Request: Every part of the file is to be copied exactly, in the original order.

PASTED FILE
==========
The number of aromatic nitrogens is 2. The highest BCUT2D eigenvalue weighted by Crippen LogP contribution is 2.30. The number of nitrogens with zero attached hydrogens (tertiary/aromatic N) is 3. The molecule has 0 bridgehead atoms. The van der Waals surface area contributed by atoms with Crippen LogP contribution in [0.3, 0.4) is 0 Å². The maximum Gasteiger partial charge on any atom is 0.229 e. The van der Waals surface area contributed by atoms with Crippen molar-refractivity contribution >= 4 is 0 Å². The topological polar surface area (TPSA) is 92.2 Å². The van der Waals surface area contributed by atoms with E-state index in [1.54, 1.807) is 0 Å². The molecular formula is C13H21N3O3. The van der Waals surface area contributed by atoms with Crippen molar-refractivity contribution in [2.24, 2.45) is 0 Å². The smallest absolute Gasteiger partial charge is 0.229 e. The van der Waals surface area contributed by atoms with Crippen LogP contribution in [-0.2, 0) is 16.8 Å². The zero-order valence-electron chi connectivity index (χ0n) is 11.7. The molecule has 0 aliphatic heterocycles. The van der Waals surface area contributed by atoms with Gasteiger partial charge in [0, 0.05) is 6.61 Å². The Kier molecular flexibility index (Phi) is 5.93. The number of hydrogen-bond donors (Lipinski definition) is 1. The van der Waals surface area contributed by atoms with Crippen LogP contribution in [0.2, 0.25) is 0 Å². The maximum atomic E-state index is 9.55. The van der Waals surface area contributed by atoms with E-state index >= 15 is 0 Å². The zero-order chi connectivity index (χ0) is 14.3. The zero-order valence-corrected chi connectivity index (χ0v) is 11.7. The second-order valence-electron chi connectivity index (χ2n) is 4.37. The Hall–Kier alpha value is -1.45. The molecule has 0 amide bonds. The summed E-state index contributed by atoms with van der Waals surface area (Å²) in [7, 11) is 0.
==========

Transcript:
The number of aromatic nitrogens is 2. The highest BCUT2D eigenvalue weighted by Crippen LogP contribution is 2.30. The number of nitrogens with zero attached hydrogens (tertiary/aromatic N) is 3. The molecule has 0 bridgehead atoms. The van der Waals surface area contributed by atoms with Crippen LogP contribution in [0.3, 0.4) is 0 Å². The maximum Gasteiger partial charge on any atom is 0.229 e. The van der Waals surface area contributed by atoms with Crippen molar-refractivity contribution >= 4 is 0 Å². The topological polar surface area (TPSA) is 92.2 Å². The van der Waals surface area contributed by atoms with E-state index in [1.54, 1.807) is 0 Å². The molecular formula is C13H21N3O3. The van der Waals surface area contributed by atoms with Crippen molar-refractivity contribution in [2.24, 2.45) is 0 Å². The smallest absolute Gasteiger partial charge is 0.229 e. The van der Waals surface area contributed by atoms with Crippen LogP contribution in [-0.2, 0) is 16.8 Å². The zero-order valence-electron chi connectivity index (χ0n) is 11.7. The molecule has 0 aliphatic heterocycles. The van der Waals surface area contributed by atoms with Gasteiger partial charge in [0, 0.05) is 6.61 Å². The Kier molecular flexibility index (Phi) is 5.93. The number of hydrogen-bond donors (Lipinski definition) is 1. The van der Waals surface area contributed by atoms with Crippen LogP contribution in [0.2, 0.25) is 0 Å². The maximum atomic E-state index is 9.55. The van der Waals surface area contributed by atoms with E-state index >= 15 is 0 Å². The zero-order chi connectivity index (χ0) is 14.3. The zero-order valence-corrected chi connectivity index (χ0v) is 11.7. The second-order valence-electron chi connectivity index (χ2n) is 4.37. The Hall–Kier alpha value is -1.45. The molecule has 0 amide bonds. The summed E-state index contributed by atoms with van der Waals surface area (Å²) in [7, 11) is 0.